Indiana Jones is back, in a daylong marathon retrospective on History TV. And while you may be forgiven for wondering what the fedora-wearing, bullwhip-cracking archeologist-adventurer has to do with actual history, the movie marathon is followed by a documentary, Indiana Jones and the Ultimate Quest, that purports to show how real-life reason and science have played their part in the search for legendary artifacts over the years.
The marathon features the first three films in the Indiana Jones canon, or, as Woody Allen would say, the early, good ones. A digitally remastered edition of the 1981 Steven Spielberg classic, Raiders of the Lost Ark, leads off, followed by 1984’s Indiana Jones and the Temple of Doom. The final film in the trilogy, 1989’s Indiana Jones and the Last Crusade, brings us to Museum Secrets and the Ultimate Quest documentary.
The 2008 entry, Indiana Jones and the Kingdom of the Crystal Skull, is — thanks be — left on the bench.
Indy fans and casual viewers alike are better served by separating fact from fiction with Indiana Jones and the Ultimate Quest, in which archeologists, paleontologists and movie buffs share tales about how they were inspired by the Indiana Jones films, while examining the truth behind such legends and relics as the Ark of the Covenant and the Holy Grail.
There’s a thread on the real dangers archeologists face while working in the field — yes, snakes! — and assorted skulduggery: everything from rival archeologists to grave robbers lying, cheating and stealing in their bid to stake a claim to fame, to the dangers of bugs, dysentery and various tropical diseases in countries where archeological digs are conducted today.
Ultimate Quest touches, too, on how changing technology has turned archeology into a modern-day science, complete with ground-penetrating radar, satellite imagery and digital re-imaginings of ancient relics and sites.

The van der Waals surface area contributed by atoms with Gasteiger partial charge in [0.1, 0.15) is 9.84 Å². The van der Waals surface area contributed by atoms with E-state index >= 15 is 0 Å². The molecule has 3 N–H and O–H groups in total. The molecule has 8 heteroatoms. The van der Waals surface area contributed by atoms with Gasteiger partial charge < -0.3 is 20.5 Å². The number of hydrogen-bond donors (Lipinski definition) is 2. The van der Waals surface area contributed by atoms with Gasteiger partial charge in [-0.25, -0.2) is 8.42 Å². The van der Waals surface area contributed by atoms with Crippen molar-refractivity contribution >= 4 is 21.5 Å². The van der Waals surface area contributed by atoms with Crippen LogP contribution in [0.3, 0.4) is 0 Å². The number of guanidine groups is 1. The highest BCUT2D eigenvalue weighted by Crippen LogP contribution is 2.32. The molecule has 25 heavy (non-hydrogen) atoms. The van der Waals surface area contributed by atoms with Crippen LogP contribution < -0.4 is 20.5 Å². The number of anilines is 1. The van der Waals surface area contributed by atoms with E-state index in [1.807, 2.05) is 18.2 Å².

Of course, the real reason to watch is for the films themselves, and some of the real-life secrets and little-known facts buried within. The fact that Tom Selleck very nearly played Indiana Jones instead of Harrison Ford, for example. Or the fact that the spitting cobra that spat venom at Indiana Jones’s face in Raiders of the Lost Ark was a real cobra spitting real venom; in the days before CGI (computer-generated imagery), the actor was protected by a thin sheet of glass.
Then there’s the list of actors, Selleck aside, who were considered for the role of Indy before Spielberg and co-producer George Lucas settled on Ford, actors such as — so it’s said — Peter Coyote, Jack Nicholson, Bill Murray, Steve Martin, Nick Nolte, Jeff Bridges, Tim Matheson, Nick Mancuso and Chevy Chase. Ford was cast less than three weeks before filming began. Amy Irving, Sean Young and Debra Winger were considered for Marion; Karen Allen eventually played the part. And Danny DeVito was offered the role eventually played by John Rhys-Davies.
Movie trivia may be trivial, but it’s fun in its own way — especially when the movies are as famous and well-known as the Indiana Jones films are. The submarine used in Raiders of the Lost Ark was the same one used in Das Boot, for example. Indiana Jones was very nearly named Indiana Smith. The story goes that Lucas wanted Smith, and Spielberg wanted Jones. Spielberg won, but Lucas had the last laugh in a way: Indiana was named after his dog, an Alaskan malamute named Indiana.
Raiders of the Lost Ark: 10 a.m.
Temple of Doom: 12:30 p.m.
Last Crusade: 3 p.m.
Museum Secrets, 6 p.m.
Ultimate Quest: 7 p.m.
All on History Television
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